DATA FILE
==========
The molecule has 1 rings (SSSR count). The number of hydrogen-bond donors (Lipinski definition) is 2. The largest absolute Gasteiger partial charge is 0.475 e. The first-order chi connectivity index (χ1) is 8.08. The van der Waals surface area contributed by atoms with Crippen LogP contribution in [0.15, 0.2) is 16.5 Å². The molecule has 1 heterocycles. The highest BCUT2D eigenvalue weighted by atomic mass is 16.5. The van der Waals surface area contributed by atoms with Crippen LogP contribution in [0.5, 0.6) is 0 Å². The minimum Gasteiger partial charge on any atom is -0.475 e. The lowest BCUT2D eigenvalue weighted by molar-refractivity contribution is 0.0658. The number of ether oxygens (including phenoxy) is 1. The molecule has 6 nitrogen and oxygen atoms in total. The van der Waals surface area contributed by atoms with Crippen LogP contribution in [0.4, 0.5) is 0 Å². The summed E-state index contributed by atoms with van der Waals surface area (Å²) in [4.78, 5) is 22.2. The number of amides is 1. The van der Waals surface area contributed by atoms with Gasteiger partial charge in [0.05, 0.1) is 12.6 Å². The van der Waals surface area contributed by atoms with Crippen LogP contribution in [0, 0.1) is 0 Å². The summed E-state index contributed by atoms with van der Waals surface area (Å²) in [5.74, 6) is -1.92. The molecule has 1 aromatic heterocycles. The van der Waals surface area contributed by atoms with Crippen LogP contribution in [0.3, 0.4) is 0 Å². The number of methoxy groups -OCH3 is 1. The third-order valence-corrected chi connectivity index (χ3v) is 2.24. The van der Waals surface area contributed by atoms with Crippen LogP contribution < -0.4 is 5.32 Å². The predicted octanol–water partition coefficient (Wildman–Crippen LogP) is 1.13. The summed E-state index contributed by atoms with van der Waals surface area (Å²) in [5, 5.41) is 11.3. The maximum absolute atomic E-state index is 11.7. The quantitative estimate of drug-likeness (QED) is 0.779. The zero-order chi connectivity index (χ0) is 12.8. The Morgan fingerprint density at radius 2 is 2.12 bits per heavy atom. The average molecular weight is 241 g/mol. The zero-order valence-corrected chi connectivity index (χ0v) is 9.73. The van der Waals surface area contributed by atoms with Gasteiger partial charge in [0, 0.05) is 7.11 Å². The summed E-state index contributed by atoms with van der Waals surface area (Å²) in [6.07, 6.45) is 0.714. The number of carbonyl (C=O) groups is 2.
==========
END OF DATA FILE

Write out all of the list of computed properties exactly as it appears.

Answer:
The molecule has 1 rings (SSSR count). The number of hydrogen-bond donors (Lipinski definition) is 2. The largest absolute Gasteiger partial charge is 0.475 e. The first-order chi connectivity index (χ1) is 8.08. The van der Waals surface area contributed by atoms with Crippen LogP contribution in [0.15, 0.2) is 16.5 Å². The molecule has 1 heterocycles. The highest BCUT2D eigenvalue weighted by atomic mass is 16.5. The van der Waals surface area contributed by atoms with Crippen LogP contribution in [0.5, 0.6) is 0 Å². The minimum Gasteiger partial charge on any atom is -0.475 e. The lowest BCUT2D eigenvalue weighted by molar-refractivity contribution is 0.0658. The number of ether oxygens (including phenoxy) is 1. The molecule has 6 nitrogen and oxygen atoms in total. The van der Waals surface area contributed by atoms with Crippen LogP contribution in [0.4, 0.5) is 0 Å². The summed E-state index contributed by atoms with van der Waals surface area (Å²) in [4.78, 5) is 22.2. The number of amides is 1. The van der Waals surface area contributed by atoms with Gasteiger partial charge in [0.05, 0.1) is 12.6 Å². The van der Waals surface area contributed by atoms with Crippen LogP contribution in [0, 0.1) is 0 Å². The summed E-state index contributed by atoms with van der Waals surface area (Å²) in [5.74, 6) is -1.92. The molecule has 1 aromatic heterocycles. The van der Waals surface area contributed by atoms with Crippen LogP contribution in [0.3, 0.4) is 0 Å². The number of methoxy groups -OCH3 is 1. The third-order valence-corrected chi connectivity index (χ3v) is 2.24. The van der Waals surface area contributed by atoms with Crippen LogP contribution < -0.4 is 5.32 Å². The predicted octanol–water partition coefficient (Wildman–Crippen LogP) is 1.13. The summed E-state index contributed by atoms with van der Waals surface area (Å²) in [5, 5.41) is 11.3. The maximum absolute atomic E-state index is 11.7. The quantitative estimate of drug-likeness (QED) is 0.779. The zero-order chi connectivity index (χ0) is 12.8. The Morgan fingerprint density at radius 2 is 2.12 bits per heavy atom. The average molecular weight is 241 g/mol. The zero-order valence-corrected chi connectivity index (χ0v) is 9.73. The van der Waals surface area contributed by atoms with Gasteiger partial charge in [0, 0.05) is 7.11 Å². The summed E-state index contributed by atoms with van der Waals surface area (Å²) in [6.07, 6.45) is 0.714. The number of carbonyl (C=O) groups is 2.